JP Morgan, Disney join wave of companies that'll cover employee abortion travel costs
Updated June 25, 3:08 p.m.
JPMorgan Chase, the largest bank in America, has joined a host of companies that have said they will cover the cost for employees who need to travel out of state for abortions.
The U.S. Supreme Court on Friday officially reversed Roe v. Wade, declaring that the constitutional right to abortion upheld for nearly a half century, no longer exists.
Without federal protection, states are now responsible for codifying their own laws surrounding abortion. Some have already passed laws banning nearly all abortions.
JP Morgan told employees in a memo that if they live in states where abortion is outlawed, the company will cover the cost of travel to a state where it's legal, beginning in July.
The decision triggered a raft of statements and internal memos to employees at several companies beyond JPMorgan. They include:
Sports-mega store Dick's Sporting Goods also offered to pay up to $4,000 in travel expenses for its employees, spouses and dependents enrolled in their medical plan, according to a company statement on Instagram.
The company said it recognized that abortion was a contentious issue and that some teammates might not agree with the decision. "However, we also recognize that decisions involving health and families are deeply personal and made with thoughtful consideration," the statement reads. "We are making this decision so our teammates can access the same health care options, regardless of where they live, and choose what is best for them."
These companies join a previous wave of corporations that had made similar announcements after a Supreme Court opinion leaked in early May suggesting this outcome.
Those companies include:
"Access to reproductive health care, including abortion, has been a critical factor to the workplace gains and contributions women have made over the past 50 years," a May 4 statement from Levi's said.
Airbnb took steps to secure abortion access for its employees in September after Texas Senate Bill 8 passed, outlawing abortions throughout the state. It reiterated that promise following the Supreme Court's decision on Friday, the company told NPR via email.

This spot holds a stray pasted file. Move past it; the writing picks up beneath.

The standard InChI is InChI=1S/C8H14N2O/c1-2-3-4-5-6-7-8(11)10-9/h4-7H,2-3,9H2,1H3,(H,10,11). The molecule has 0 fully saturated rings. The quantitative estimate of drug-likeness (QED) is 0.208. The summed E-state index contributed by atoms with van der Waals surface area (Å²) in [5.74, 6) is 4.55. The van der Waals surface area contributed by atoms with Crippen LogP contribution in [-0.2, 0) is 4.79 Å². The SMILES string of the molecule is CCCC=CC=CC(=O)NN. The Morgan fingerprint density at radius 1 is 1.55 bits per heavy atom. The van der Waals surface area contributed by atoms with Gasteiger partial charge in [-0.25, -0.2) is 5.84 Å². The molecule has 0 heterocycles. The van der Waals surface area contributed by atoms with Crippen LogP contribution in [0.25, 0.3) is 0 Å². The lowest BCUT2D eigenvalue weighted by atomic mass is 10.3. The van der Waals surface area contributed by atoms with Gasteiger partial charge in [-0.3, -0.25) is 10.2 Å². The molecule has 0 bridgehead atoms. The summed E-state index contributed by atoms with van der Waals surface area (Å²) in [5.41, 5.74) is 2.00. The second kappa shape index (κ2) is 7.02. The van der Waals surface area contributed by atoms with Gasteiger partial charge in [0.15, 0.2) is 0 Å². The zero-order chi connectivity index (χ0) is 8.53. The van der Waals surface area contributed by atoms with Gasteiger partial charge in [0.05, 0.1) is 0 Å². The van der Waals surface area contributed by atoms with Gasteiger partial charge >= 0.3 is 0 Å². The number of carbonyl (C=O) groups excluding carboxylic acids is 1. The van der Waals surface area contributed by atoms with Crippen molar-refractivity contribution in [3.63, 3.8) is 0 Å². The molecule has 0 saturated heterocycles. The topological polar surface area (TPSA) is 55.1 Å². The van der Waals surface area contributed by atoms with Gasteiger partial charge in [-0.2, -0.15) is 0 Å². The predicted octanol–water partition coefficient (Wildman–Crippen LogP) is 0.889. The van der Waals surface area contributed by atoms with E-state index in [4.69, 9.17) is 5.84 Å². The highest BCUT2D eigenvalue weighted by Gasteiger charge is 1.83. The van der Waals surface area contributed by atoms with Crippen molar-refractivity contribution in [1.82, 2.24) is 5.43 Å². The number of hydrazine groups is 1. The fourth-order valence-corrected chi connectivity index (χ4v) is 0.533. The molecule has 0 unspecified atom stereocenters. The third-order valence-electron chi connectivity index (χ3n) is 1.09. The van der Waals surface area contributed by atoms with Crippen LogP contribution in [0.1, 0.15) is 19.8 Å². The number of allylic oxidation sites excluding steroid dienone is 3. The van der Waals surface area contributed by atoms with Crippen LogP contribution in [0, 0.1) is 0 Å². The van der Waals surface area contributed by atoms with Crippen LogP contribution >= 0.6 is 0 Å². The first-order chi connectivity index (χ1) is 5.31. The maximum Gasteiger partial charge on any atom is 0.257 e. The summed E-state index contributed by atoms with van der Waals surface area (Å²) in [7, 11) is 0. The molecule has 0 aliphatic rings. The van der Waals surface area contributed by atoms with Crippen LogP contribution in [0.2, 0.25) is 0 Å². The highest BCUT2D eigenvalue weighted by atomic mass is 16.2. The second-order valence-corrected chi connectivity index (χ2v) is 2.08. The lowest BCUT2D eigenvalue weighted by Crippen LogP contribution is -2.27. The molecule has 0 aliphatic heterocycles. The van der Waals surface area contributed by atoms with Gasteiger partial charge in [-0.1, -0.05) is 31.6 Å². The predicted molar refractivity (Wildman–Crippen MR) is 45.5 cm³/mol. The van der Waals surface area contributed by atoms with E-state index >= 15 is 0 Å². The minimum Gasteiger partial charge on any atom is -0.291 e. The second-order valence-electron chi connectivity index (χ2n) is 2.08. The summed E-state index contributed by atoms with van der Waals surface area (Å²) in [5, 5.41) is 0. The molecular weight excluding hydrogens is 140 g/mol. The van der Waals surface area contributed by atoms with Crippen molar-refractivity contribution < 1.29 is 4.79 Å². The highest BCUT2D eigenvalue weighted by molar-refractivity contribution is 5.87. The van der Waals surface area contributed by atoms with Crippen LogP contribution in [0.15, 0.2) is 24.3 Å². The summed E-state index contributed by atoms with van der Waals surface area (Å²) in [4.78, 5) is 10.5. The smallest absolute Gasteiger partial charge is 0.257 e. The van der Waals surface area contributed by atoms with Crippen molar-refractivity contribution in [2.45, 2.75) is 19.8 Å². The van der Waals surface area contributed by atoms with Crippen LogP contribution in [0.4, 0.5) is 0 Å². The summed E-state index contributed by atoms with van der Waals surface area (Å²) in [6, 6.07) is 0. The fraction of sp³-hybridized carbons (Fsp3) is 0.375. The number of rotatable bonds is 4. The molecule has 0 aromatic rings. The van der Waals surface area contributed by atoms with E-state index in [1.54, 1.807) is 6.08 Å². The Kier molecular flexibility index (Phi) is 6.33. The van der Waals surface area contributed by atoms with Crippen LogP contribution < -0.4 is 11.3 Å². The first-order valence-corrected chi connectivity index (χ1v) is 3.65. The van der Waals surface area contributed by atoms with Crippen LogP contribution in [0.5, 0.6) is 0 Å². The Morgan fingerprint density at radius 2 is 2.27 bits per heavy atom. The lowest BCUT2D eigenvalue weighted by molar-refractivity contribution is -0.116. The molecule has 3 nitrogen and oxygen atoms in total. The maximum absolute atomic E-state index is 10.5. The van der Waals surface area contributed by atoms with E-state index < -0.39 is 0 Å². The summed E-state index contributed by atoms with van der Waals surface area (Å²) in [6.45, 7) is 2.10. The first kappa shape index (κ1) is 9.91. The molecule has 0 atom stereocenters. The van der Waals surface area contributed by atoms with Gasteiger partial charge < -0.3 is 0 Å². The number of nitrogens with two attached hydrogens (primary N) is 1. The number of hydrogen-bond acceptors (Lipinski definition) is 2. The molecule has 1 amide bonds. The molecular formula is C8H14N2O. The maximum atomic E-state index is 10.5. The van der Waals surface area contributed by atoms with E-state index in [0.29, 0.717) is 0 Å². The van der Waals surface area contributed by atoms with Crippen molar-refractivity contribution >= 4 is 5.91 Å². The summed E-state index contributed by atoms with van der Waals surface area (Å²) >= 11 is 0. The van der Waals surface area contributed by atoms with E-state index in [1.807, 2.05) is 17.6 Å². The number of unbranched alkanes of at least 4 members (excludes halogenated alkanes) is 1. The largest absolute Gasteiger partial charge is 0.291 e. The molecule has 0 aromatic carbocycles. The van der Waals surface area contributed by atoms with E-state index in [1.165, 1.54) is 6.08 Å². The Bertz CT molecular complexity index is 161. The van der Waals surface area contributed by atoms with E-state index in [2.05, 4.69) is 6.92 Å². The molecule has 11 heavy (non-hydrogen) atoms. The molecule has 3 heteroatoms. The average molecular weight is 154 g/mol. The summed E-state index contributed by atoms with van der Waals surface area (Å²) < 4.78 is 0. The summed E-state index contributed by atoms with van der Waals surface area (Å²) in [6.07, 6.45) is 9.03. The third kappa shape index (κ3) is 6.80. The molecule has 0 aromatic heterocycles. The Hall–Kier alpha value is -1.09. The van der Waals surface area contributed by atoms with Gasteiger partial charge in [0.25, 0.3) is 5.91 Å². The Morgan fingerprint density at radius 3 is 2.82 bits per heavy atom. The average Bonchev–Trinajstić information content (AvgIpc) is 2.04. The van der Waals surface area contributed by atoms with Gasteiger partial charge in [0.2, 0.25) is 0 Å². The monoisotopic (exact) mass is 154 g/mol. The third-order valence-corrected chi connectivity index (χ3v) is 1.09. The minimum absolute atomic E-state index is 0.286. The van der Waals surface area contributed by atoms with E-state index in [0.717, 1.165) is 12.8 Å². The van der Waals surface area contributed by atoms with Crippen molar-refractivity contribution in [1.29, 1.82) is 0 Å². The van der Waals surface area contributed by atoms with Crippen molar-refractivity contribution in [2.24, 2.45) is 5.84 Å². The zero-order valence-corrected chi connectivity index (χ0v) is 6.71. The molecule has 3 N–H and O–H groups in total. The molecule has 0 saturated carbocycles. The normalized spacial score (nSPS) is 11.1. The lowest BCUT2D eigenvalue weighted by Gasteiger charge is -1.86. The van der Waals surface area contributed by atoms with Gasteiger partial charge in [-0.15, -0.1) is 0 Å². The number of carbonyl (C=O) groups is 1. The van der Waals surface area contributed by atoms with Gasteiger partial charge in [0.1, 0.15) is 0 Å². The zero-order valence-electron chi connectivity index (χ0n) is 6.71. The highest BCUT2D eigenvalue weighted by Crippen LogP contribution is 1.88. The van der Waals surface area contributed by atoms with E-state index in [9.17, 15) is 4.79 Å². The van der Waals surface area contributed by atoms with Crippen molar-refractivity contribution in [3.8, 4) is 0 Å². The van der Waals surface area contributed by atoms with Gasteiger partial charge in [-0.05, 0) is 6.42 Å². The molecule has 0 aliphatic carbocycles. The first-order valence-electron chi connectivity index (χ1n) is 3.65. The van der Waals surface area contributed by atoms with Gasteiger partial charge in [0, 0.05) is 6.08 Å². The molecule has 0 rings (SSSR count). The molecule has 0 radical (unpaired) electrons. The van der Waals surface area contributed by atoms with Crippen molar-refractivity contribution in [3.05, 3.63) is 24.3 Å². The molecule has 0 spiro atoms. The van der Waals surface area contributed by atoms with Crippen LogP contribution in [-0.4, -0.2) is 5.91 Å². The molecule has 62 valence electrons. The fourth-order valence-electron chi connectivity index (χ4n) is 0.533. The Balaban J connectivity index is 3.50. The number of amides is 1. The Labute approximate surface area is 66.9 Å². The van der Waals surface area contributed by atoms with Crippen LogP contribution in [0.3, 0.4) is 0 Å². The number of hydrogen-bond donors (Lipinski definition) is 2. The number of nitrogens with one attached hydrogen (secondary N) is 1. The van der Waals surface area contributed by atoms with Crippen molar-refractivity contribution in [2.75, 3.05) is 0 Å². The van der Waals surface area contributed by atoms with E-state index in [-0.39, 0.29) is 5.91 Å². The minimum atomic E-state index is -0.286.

"Airbnb's U.S. healthcare coverage supports reproductive rights, and we have taken steps to ensure that our employees have the resources they need to make choices about their reproductive care, as we committed to last fall," Airbnb said.
Media company Condé Nast said it would pay for travel and lodging costs if employees need to travel out of their state for an abortion, according to an internal memo from CEO Roger Lynch to employees of the publisher of Vogue, New Yorker and Vanity Fair, among others.
"It is a crushing blow to reproductive rights that have been protected for nearly half a century," Lynch said in the memo obtained by NPR.
Condé Nast said the company has made enhancements to its U.S. health benefits to help employees and their dependents get access to reproductive care regardless of where they reside.
Lynch went further in his email to exhort his employees to use their journalism to respond in this moment.
"The most powerful way for us to respond to what's happening right now is through our brands and the distinctive editorial lenses with which they're covering today's news and the effect it will have on society," he said. "Our values are clear in the content and journalism we produce."
Patagonia, an outdoor clothing company with deep activism roots, went beyond offering to cover employees' abortion care and travel expenses. In a statement posted to LinkedIn, the company said it is offering "training and bail for those who peacefully protest for reproductive justice."
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